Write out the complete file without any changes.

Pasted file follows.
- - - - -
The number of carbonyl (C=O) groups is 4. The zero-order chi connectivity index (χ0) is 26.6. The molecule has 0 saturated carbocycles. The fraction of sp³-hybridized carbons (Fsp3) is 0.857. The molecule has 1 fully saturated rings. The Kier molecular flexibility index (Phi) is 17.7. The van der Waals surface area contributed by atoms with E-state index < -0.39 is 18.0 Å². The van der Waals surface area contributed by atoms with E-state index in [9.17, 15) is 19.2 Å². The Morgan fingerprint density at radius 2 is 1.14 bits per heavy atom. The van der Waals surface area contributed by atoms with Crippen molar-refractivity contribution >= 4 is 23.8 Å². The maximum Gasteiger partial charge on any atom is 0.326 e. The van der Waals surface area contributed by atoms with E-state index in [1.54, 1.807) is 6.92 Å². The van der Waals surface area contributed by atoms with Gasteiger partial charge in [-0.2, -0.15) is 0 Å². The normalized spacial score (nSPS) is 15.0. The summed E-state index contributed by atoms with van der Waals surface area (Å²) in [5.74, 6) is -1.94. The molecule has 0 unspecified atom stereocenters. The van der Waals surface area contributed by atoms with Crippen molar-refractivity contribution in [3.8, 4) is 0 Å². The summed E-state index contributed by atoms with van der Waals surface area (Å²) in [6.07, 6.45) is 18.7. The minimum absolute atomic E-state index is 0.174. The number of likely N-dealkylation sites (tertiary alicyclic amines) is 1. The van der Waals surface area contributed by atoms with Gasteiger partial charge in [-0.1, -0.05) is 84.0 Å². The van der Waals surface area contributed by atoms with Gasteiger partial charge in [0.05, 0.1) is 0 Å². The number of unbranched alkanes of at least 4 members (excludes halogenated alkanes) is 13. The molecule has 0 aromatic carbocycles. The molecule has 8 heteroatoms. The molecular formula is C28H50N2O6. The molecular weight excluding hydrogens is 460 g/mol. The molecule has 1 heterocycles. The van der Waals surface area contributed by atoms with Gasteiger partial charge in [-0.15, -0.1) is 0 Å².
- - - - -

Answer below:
The number of carbonyl (C=O) groups is 4. The zero-order chi connectivity index (χ0) is 26.6. The molecule has 0 saturated carbocycles. The fraction of sp³-hybridized carbons (Fsp3) is 0.857. The molecule has 1 fully saturated rings. The Kier molecular flexibility index (Phi) is 17.7. The van der Waals surface area contributed by atoms with E-state index < -0.39 is 18.0 Å². The van der Waals surface area contributed by atoms with E-state index in [9.17, 15) is 19.2 Å². The Morgan fingerprint density at radius 2 is 1.14 bits per heavy atom. The van der Waals surface area contributed by atoms with Crippen molar-refractivity contribution >= 4 is 23.8 Å². The maximum Gasteiger partial charge on any atom is 0.326 e. The van der Waals surface area contributed by atoms with E-state index in [1.54, 1.807) is 6.92 Å². The van der Waals surface area contributed by atoms with Gasteiger partial charge in [-0.2, -0.15) is 0 Å². The normalized spacial score (nSPS) is 15.0. The summed E-state index contributed by atoms with van der Waals surface area (Å²) in [5.74, 6) is -1.94. The molecule has 0 unspecified atom stereocenters. The van der Waals surface area contributed by atoms with Crippen molar-refractivity contribution in [3.8, 4) is 0 Å². The summed E-state index contributed by atoms with van der Waals surface area (Å²) in [6.07, 6.45) is 18.7. The minimum absolute atomic E-state index is 0.174. The number of likely N-dealkylation sites (tertiary alicyclic amines) is 1. The van der Waals surface area contributed by atoms with Gasteiger partial charge in [-0.1, -0.05) is 84.0 Å². The van der Waals surface area contributed by atoms with Gasteiger partial charge in [0.05, 0.1) is 0 Å². The number of unbranched alkanes of at least 4 members (excludes halogenated alkanes) is 13. The molecule has 0 aromatic carbocycles. The molecule has 8 heteroatoms. The molecular formula is C28H50N2O6. The molecular weight excluding hydrogens is 460 g/mol. The molecule has 1 heterocycles. The van der Waals surface area contributed by atoms with Gasteiger partial charge in [-0.15, -0.1) is 0 Å².